In 1951, the Italian Franciscans from the Province of St. Anthony in Venice opened a mission in Cagayan Valley.  These were mostly composed of the friars expelled from China during the Communist takeover.  In 1952, American friars from the Province of the Assumption of Pulaski arrived and took over some parishes in Samar upon the invitation of the Bishop of Calbayog. In 1956, another group of friars from the Province Sta. Barbara, California, USA, came to work in the diocese of Dumaguete. In the same year, another batch of American friars from the Province of St. John the Baptist in Cincinnati, Ohio, established their presence in Leyte and Biliran Island.

 

In 1962 the Our Lady of the Angels seminary was founded. OLAS was built through the joint efforts of the foundations (Spanish, Italian and American), and one of its objectives was to develop the native Franciscan vocation and eventually establish an indigenous Franciscan presence in the country.

 

The increasing number of Filipino friars and the decision of other members of the foundations to work in the country led to the erection of the Vicariate of San Gregorio Magno on March 25, 1970.  Thirteen years later, on January 25, 1983, the Province of San Pedro Bautista in the Philippines was inaugurated.

 

On July 2, 2007, the Custody of San Antonio de Padua was inaugurated during a Eucharistic Celebration presided over by the Minister General himself, Jose  Carballo. The Custody covers both Visayas and Mindanao.

 

Today, the OFM’s are ministering in different parts of the country. 

 

Province of San Pedro Bautista  

 

  • In Luzon (Parishes in Sta. Ana, Casambalangan and Sta. Teresita in Cagayan Valley; Parishes in Palanan and Sto. Tomas in Isabela Province; Quezon Town in Nueva Vizcaya;  Santuario de San Pedro Bautista Parish in Frisco, Q.C.; San Jose Tagapagtanggol Parish in Commonwealth, Quezon City; Our Lady of the Angels Seminary in Novaliches; Our Lady of the Abandoned Parish in Sta. Ana, Manila; St. Anthony Shrine in Sampaloc, Manila; Santuario de San Antonio Parish in Forbes Park, Makati; Juan de Plasencia Novitiate in Liliw, Laguna; in the urban poor communities of the post-novitiate friars in Sampaloc, Manila and Commonwealth, Quezon City; Parish in Donsol, Sorsogon; and the Poor Clare Monastery Chaplaincy in Katipunan, Cubao, Q.C.).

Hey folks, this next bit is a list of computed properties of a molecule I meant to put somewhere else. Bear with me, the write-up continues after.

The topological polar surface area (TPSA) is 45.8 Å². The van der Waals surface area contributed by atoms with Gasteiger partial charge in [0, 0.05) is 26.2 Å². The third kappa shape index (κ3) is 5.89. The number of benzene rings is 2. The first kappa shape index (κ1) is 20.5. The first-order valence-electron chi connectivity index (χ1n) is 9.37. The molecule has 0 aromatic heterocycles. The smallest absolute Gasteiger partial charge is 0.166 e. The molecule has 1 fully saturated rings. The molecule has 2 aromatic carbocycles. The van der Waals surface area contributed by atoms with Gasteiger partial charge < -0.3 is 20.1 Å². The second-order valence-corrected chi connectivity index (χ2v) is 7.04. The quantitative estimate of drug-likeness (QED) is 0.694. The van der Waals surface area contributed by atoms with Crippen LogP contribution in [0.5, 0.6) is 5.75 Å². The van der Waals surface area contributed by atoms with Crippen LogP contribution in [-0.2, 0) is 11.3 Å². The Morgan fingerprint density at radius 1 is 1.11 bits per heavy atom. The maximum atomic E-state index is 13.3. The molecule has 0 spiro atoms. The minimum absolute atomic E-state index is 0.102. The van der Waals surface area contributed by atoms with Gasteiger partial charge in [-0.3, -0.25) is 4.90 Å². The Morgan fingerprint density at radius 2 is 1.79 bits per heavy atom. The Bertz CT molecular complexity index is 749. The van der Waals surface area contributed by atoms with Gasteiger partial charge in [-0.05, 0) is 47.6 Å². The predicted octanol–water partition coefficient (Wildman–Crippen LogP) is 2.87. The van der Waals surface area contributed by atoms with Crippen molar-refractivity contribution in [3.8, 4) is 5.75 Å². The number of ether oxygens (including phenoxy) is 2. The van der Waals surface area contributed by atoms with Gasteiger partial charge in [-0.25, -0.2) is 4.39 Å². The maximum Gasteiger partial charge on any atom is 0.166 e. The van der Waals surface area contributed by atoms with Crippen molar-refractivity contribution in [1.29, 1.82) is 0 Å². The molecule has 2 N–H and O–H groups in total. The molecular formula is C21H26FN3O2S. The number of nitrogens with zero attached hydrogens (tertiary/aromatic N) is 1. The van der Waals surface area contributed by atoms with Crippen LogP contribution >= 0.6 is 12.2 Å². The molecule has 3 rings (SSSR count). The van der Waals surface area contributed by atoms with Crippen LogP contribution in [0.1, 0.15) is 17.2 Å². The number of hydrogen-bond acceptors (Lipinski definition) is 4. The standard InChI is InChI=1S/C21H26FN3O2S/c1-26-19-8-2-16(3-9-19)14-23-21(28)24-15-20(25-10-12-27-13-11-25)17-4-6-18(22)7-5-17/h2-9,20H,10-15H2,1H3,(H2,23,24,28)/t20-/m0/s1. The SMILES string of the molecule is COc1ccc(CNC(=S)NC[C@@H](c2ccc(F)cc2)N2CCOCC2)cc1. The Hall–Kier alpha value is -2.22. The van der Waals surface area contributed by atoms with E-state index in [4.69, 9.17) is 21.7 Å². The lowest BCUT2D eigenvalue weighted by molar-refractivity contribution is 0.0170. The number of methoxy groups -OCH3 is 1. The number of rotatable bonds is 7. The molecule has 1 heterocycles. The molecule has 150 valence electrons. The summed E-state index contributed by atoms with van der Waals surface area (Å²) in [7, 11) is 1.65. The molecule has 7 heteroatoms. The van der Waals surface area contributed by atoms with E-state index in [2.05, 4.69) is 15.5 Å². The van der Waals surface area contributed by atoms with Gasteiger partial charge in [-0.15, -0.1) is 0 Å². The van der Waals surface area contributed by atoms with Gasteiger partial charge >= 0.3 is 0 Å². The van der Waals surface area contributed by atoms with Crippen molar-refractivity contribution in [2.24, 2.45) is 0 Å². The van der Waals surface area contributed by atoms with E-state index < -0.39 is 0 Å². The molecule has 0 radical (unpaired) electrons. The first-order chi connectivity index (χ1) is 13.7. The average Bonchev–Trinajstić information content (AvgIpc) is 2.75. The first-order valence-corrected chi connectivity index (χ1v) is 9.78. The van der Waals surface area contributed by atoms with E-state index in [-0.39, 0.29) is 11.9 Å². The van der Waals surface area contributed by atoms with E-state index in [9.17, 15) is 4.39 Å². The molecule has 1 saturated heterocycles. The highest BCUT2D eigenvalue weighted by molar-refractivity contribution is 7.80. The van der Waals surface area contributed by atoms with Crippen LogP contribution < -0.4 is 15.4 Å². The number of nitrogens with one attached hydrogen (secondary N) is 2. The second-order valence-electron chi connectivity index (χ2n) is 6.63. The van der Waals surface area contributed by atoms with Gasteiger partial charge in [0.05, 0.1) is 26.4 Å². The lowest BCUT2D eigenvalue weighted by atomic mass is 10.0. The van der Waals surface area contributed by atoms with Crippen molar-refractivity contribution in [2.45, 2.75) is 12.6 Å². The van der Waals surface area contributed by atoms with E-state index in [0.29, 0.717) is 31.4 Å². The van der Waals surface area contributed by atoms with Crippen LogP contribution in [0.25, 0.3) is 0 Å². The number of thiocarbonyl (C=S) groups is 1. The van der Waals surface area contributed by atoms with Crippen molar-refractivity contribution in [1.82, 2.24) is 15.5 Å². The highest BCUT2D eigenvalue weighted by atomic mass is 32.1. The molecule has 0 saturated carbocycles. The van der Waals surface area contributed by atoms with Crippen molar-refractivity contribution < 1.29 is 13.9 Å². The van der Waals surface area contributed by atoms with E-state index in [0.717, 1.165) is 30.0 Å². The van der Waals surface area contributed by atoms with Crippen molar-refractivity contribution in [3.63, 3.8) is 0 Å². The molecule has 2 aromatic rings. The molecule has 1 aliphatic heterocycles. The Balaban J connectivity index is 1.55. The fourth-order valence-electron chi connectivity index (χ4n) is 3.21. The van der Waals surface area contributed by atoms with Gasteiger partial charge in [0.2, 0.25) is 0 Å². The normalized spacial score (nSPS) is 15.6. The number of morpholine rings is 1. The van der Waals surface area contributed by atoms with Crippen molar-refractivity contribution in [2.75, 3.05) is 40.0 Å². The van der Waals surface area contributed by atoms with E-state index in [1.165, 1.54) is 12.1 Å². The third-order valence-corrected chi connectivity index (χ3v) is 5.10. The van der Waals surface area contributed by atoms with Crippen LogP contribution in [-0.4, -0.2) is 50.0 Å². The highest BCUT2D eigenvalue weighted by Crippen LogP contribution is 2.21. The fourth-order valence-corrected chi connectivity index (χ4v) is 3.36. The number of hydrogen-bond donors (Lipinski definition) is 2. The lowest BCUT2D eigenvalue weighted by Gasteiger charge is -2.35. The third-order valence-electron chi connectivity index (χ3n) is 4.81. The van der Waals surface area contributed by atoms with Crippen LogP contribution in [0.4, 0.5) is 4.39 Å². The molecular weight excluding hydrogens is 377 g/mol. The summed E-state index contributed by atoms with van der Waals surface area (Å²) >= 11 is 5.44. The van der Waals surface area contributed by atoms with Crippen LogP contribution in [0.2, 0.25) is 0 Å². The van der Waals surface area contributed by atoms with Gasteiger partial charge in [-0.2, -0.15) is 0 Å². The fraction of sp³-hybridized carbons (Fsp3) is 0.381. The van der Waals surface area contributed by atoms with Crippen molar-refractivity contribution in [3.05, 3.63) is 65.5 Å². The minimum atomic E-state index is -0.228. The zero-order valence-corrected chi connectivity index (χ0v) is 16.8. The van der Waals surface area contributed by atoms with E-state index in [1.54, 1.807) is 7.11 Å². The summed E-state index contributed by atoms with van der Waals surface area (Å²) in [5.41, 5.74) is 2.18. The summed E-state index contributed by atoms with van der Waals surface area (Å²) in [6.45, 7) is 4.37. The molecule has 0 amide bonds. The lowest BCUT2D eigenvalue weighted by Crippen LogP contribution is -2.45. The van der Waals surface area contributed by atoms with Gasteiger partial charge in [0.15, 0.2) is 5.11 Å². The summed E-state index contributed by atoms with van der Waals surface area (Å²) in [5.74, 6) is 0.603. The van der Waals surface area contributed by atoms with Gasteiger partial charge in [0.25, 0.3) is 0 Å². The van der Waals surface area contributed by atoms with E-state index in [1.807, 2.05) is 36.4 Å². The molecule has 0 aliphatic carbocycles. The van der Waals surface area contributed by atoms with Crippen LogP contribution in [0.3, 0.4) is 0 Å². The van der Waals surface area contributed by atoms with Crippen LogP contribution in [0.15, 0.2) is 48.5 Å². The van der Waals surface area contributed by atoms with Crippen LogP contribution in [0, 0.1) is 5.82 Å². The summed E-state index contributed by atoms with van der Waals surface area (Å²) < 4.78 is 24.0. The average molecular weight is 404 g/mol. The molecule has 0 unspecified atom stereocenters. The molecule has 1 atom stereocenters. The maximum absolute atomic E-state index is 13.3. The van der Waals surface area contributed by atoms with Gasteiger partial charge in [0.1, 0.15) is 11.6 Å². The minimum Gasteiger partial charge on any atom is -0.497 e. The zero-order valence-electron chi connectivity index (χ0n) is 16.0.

Custody of San Antonio de Padua

 

  • In the Visayas (St. Francis School, Allen, N. Samar; Christ the King College, Calbayog City; Parishes in Tucdao and Kawayan, Biliran Province; Palo, Leyte; San Vicente Ferrer Parish and Custodial House in Cebu City, Franciscan Retreat Center in Minglanilla, Cebu; St. Francis College in Guihulngan, La Libertad, and Dumaguete City in Negros Oriental).

 

  • In Mindanao (Balo-i, Lanao del Norte; Kidapawan City, North Cotabato; Josefina, Zamboanga del Sur; and Looc, Lamitan, Basilan Province). 

 

The friars are also involved in other special ministries such as: the media apostolate, justice, peace and integrity of creation initiatives, hospital chaplaincy, trans-parochial ministries (e.g. Charismatic & other lay apostolate groups) and the Tri-people (Muslim-Christian-Lumad) dialogue in Mindanao.

 

There are also friars of both the Province and Custody who are working as missionaries in Sudan and Libya in Africa, Papua New Guinea, Japan, Hongkong, Taiwan, Sri Lanka, Spain, Italy and the USA.